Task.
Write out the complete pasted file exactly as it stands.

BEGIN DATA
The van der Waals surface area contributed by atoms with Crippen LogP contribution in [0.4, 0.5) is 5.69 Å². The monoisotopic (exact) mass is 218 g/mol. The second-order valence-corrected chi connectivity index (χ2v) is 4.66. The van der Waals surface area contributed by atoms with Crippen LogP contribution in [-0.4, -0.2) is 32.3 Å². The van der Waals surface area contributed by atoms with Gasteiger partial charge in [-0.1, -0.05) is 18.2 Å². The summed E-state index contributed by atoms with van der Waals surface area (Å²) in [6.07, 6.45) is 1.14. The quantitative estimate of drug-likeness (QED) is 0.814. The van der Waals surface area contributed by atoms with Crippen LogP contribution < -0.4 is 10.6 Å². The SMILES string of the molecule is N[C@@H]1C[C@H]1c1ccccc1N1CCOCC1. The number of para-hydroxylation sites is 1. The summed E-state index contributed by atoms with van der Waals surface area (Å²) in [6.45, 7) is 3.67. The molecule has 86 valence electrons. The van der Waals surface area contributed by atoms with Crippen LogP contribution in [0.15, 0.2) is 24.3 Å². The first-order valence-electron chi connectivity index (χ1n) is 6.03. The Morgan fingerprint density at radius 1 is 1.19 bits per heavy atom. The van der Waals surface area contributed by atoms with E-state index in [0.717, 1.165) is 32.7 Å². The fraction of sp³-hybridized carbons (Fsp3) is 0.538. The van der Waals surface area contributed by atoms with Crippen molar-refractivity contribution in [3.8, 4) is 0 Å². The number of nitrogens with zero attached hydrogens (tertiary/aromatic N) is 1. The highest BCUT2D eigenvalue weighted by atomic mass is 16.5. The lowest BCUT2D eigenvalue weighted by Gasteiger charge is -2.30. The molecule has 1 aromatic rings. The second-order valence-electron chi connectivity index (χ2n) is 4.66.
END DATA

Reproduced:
The van der Waals surface area contributed by atoms with Crippen LogP contribution in [0.4, 0.5) is 5.69 Å². The monoisotopic (exact) mass is 218 g/mol. The second-order valence-corrected chi connectivity index (χ2v) is 4.66. The van der Waals surface area contributed by atoms with Crippen LogP contribution in [-0.4, -0.2) is 32.3 Å². The van der Waals surface area contributed by atoms with Gasteiger partial charge in [-0.1, -0.05) is 18.2 Å². The summed E-state index contributed by atoms with van der Waals surface area (Å²) in [6.07, 6.45) is 1.14. The quantitative estimate of drug-likeness (QED) is 0.814. The van der Waals surface area contributed by atoms with Crippen LogP contribution < -0.4 is 10.6 Å². The SMILES string of the molecule is N[C@@H]1C[C@H]1c1ccccc1N1CCOCC1. The number of para-hydroxylation sites is 1. The summed E-state index contributed by atoms with van der Waals surface area (Å²) in [6.45, 7) is 3.67. The molecule has 86 valence electrons. The van der Waals surface area contributed by atoms with Crippen LogP contribution in [0.15, 0.2) is 24.3 Å². The first-order valence-electron chi connectivity index (χ1n) is 6.03. The Morgan fingerprint density at radius 1 is 1.19 bits per heavy atom. The van der Waals surface area contributed by atoms with E-state index in [0.717, 1.165) is 32.7 Å². The fraction of sp³-hybridized carbons (Fsp3) is 0.538. The van der Waals surface area contributed by atoms with Crippen molar-refractivity contribution in [3.8, 4) is 0 Å². The number of nitrogens with zero attached hydrogens (tertiary/aromatic N) is 1. The highest BCUT2D eigenvalue weighted by atomic mass is 16.5. The lowest BCUT2D eigenvalue weighted by Gasteiger charge is -2.30. The molecule has 1 aromatic rings. The second-order valence-electron chi connectivity index (χ2n) is 4.66.